4.2 When to use
There are several reasons for choosing to switch between ARM and Thumb state.
When you write code for an ARM processor that supports Thumb
instructions, you probably build most of your application to run
in Thumb state. This gives the best code density. With 8-bit or
16-bit wide memory, it also gives the best performance. However,
you might want parts of your application to run in ARM state for
reasons such as:
Some parts of an application might be speed critical.
These sections might be more efficient running in ARM state than
in Thumb state.
Some systems include a small amount of fast 32-bit memory.
ARM code can be run from this without the overhead of fetching each
instruction from 8-bit or 16-bit memory.
Thumb instructions are less flexible than their
equivalent ARM instructions. Some operations are not possible in
Thumb state. A state change to ARM is required to carry out the
enable or disable interrupts, and to change mode.
accesses to coprocessors
execution of Digital Signal Processor (DSP)
math instructions that can not be performed in C language.
- Exception handling
The processor automatically enters ARM state when
a processor exception occurs. This means that the first part of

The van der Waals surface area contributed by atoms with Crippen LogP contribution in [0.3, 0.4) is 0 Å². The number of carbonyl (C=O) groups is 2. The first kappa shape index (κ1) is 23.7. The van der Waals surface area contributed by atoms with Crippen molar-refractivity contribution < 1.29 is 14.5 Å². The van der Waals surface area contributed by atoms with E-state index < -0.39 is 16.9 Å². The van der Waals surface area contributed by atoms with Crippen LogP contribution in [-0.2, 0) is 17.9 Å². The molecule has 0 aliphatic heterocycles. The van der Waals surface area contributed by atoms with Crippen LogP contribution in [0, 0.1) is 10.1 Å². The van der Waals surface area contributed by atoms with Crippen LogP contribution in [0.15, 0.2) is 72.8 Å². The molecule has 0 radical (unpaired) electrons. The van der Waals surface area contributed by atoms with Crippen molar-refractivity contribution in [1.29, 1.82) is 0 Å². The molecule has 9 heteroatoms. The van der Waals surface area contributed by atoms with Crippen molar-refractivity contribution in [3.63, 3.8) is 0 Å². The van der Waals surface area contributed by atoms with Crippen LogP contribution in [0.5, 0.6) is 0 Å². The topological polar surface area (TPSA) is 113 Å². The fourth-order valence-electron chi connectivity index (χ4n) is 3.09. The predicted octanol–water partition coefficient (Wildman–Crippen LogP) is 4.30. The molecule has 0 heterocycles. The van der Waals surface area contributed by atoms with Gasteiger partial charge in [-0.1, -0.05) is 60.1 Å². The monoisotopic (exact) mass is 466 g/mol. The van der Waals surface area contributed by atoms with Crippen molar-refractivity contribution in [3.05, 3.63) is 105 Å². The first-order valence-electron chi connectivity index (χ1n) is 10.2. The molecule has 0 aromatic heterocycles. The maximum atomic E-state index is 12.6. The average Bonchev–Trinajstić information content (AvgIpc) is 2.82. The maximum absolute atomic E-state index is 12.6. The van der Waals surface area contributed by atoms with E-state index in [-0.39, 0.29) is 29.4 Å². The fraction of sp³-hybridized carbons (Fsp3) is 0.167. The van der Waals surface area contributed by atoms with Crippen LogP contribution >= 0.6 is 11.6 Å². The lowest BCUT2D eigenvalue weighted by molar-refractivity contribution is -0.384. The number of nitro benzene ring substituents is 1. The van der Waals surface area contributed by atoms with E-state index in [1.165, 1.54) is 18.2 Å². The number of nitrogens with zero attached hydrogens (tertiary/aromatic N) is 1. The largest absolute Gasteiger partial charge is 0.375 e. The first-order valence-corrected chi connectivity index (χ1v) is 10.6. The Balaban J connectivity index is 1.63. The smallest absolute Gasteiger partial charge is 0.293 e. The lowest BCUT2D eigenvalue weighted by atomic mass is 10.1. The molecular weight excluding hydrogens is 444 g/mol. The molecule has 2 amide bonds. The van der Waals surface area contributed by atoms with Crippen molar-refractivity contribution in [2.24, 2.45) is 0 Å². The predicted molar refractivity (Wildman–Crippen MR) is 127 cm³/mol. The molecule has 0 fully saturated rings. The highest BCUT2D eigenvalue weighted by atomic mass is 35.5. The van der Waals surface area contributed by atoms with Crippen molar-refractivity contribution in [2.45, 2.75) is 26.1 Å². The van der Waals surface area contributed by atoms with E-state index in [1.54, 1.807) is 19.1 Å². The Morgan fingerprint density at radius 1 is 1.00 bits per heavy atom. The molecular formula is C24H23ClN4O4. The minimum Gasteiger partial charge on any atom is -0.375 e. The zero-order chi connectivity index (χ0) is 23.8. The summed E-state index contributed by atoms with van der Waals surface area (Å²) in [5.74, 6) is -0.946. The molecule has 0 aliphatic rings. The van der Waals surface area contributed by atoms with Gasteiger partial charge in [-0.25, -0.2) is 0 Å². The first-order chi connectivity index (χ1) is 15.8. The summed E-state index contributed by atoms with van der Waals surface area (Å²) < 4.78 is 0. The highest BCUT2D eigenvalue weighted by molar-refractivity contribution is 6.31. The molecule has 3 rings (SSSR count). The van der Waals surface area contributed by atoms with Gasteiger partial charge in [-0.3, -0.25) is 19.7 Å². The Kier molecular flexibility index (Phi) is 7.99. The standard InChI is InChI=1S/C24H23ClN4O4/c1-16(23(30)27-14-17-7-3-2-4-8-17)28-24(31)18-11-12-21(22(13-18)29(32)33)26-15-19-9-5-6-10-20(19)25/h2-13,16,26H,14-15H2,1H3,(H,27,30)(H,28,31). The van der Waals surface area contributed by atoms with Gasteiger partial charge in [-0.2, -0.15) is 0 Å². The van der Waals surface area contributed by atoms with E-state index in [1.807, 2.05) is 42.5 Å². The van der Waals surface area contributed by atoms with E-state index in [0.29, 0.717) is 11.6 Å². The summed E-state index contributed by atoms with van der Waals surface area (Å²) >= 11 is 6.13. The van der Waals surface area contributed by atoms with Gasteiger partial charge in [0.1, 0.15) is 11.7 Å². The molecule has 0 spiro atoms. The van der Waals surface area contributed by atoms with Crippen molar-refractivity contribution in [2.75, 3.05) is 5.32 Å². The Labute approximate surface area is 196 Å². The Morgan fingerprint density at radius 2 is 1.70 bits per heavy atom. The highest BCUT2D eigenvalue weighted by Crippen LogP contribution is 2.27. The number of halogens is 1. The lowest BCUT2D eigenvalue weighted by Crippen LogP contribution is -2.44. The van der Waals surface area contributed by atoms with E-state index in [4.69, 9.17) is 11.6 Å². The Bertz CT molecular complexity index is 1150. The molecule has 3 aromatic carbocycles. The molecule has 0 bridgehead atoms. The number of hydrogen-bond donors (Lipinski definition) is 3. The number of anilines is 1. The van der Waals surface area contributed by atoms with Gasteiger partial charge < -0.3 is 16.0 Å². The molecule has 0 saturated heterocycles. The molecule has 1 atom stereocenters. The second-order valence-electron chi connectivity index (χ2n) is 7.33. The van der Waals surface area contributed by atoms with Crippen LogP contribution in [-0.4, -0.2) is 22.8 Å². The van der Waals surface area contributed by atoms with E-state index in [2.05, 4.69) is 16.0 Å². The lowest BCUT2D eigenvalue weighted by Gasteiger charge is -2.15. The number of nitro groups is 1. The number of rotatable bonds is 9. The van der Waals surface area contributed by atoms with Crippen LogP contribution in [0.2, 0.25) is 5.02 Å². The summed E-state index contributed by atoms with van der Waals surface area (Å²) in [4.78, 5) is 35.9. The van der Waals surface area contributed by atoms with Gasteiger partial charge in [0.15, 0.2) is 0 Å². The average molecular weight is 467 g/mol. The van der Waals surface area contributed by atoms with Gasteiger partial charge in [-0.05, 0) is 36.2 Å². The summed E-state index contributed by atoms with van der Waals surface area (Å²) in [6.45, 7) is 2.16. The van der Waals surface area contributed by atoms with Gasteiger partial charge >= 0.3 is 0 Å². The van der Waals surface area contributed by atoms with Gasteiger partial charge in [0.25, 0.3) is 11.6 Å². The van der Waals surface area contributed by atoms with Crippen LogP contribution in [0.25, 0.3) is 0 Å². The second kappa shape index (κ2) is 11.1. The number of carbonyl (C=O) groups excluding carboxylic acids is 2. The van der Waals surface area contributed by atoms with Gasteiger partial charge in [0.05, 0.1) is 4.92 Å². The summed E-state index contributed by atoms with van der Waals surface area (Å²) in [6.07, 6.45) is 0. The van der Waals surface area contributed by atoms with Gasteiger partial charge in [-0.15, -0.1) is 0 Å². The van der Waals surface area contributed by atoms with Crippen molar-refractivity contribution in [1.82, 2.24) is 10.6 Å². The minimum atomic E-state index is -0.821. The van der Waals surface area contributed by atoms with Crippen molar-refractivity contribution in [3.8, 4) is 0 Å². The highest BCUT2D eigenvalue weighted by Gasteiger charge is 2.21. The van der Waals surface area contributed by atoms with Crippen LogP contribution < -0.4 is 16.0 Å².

an exception handler must be coded with ARM instructions, even if
it reenters Thumb state to carry out the main processing of the
exception. At the end of such processing, the processor must be
returned to ARM state to return from the handler to the main application.
- Standalone Thumb programs
An ARM processor that supports Thumb instructions
always starts in ARM state. To run simple Thumb assembly language
programs, add an ARM header that carries out a state change to Thumb
state and then calls the main Thumb routine.
Changing to ARM state for speed or functionality reasons is
mainly a concern on processors that support Thumb without the 32-bit
encoded Thumb instructions. On processors that support the 32-bit
encoded Thumb instructions, the Thumb instruction set provides almost
the same functionality as the ARM instruction set, and similar performance
in some cases.